Various questions have been raised about the relationship between religion and ethics, and more specifically, about Islam and ethics, to which this article is a response.1 These questions arise from the fact that both religion and ethics seem to have ascertain sort of autonomy or independence.
Because religion is established through divine revelation, it seems to some that moral considerations must be excluded from it. If the dictates of religion and moral conscience coincide on various judgments, it would appear to be a happy coincidence, for where there is conflict, religion claims absolute authority.
On the other hand, moral conscience makes its own absolute claims, independent of religion. Where the judgments of moral conscience are clear and firm, if there is conflict with a religious teaching, the moral conscience demands that the religious teaching be rejected. For example, moral conscience demands us to reject any religion that commands cannibalism.
The apparent independence and absolute character of both religious and moral claims poses a difficulty for religious people. Religious people believe that they should be moral, and that this is pleasing to God, while they also must accept the absolute authority of revelation. In what follows a rough attempt is made to chart the interpenetrating currents of religion and ethics.
"Religion" is a notoriously difficult term to define. There is a persistent controversy among scholars about the roots of the Latin word, religion. From ancient times there were differences of opinion about the derivation of the word, and contemporary scholars continue to express contrary opinions.
Nevertheless, it seems that the fundamental meaning in Latin had to do with the turning of one's attention to matters of worship, being observant in the performance of rituals as opposed to being negligent.2
At the same time, many Latin authors and subsequent writers have understood the word as signifying "binding" in the sense of being bound through religion to the gods or God, and although this etymology is considered dubious by modern scholars, it has had considerable influence on the understanding of the concept of religion in the West.
If we turn to the Arabic word, din, we also find that there has been some controversy about its etymology. It was used at the time of the Prophet's (s) mission to signify submission to a law and a leader, and was contrasted with jahl, indicating lack of discipline and savagery. Sometimes the term din was used in contrast with dunya, where the latter signified a life of safety and comfort, so that din came to be associated with the courageous struggle under difficult conditions for the lofty aims of the Prophet (s)3 .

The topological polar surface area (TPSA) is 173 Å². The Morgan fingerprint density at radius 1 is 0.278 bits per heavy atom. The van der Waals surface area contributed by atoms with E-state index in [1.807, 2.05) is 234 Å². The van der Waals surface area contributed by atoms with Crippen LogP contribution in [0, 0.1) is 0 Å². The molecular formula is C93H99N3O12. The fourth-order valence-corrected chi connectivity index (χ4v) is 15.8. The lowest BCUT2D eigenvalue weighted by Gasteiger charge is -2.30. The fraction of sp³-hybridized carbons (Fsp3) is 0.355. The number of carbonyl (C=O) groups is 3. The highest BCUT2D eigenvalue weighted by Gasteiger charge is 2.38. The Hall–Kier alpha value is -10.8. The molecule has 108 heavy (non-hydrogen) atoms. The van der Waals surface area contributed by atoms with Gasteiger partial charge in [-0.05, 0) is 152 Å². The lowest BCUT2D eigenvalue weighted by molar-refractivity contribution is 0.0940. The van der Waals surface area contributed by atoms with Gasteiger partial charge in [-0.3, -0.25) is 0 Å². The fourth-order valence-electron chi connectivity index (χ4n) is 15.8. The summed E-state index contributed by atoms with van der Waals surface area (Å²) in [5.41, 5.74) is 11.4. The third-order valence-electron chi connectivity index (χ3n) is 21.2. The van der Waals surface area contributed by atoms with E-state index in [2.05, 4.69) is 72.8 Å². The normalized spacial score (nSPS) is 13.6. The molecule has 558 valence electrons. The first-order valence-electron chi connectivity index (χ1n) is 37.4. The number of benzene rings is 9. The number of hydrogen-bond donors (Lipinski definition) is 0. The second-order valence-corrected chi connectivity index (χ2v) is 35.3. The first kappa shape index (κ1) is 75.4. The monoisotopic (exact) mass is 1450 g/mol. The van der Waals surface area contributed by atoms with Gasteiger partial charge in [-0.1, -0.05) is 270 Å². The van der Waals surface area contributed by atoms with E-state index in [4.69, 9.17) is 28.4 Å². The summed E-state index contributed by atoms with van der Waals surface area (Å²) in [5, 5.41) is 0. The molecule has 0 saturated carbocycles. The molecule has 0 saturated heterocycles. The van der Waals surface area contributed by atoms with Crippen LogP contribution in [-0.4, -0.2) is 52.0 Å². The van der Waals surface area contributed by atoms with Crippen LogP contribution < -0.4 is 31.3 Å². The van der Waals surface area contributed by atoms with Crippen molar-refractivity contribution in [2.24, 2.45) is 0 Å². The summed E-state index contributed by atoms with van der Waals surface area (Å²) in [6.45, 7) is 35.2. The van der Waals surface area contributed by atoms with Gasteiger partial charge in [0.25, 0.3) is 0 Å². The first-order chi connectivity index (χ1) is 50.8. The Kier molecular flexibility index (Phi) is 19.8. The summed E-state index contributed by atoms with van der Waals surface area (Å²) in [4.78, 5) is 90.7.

The Arabic word akhlaq is the plural of khulq and signifies the character traits of a person. It is related to khalq in the sense that the character traits of a person result from the way that the person has been formed or molded.
In contemporary usage, the word akhlaq is used to translate the English ethics. The English word ethics is ambiguous, since it is used both for that branch of philosophy that studies values, principles and virtues and for these values, principles and virtues themselves. Here, we shall be primarily concerned with ethics in the sense of morals or akhlaq.
Among medieval Muslim scholars, the subject called 'ilm al-akhlaq consisted mainly of classifications and discussions of the virtues and vices in a manner influenced by Aristotle's Nichomachean Ethics, but containing much original reflection in the light of the Qur'an and ahadith.
Our concern is somewhat broader, for it is concerned with moral principles, rules, values and aims, in addition to virtues, and the contemporary Persian use of the word akhlaq often includes discussions of these topics, although the Persian word continues to be used in some contexts in the more restricted sense pertaining to traits.
By reviewing, even this briefly, the etymologies of ethics and religion, several points of contact stand out. The submission to law and leader and the courage to engage in jihad consequent to this submission require noble character traits.
Religion demands ethics, and the ethical values of pre-Islamic society were such as to admit to the ethical value of the acceptance of religion, although the moral demands of Islam go far beyond the ethical norms of the jahiliyyah.
These considerations provide a good introduction to the complexities of the relation between religion and ethics. On the one hand, all religions seem to have some moral teachings. They inform their followers about what is right and wrong, hold up paragons of virtue, and declare what is to be valued and what is to be held as vain. On the other hand, religious ethical teachings do not fill a moral vacuum.
Instead, they appeal to the moral conscience of those to whom they are addressed. Thus, religions both partially confirm and rectify morals. Numerous examples of these two features can be found in the prescriptions of the Qur'an. The Qur'an prescribes "enjoining the good" (amr bil-ma'ruf), which appeals to what is generally known to be good.
It also informs us that some things are to be avoided, such as the use of intoxicants, about which moral conscience does not offer a clear universal judgment.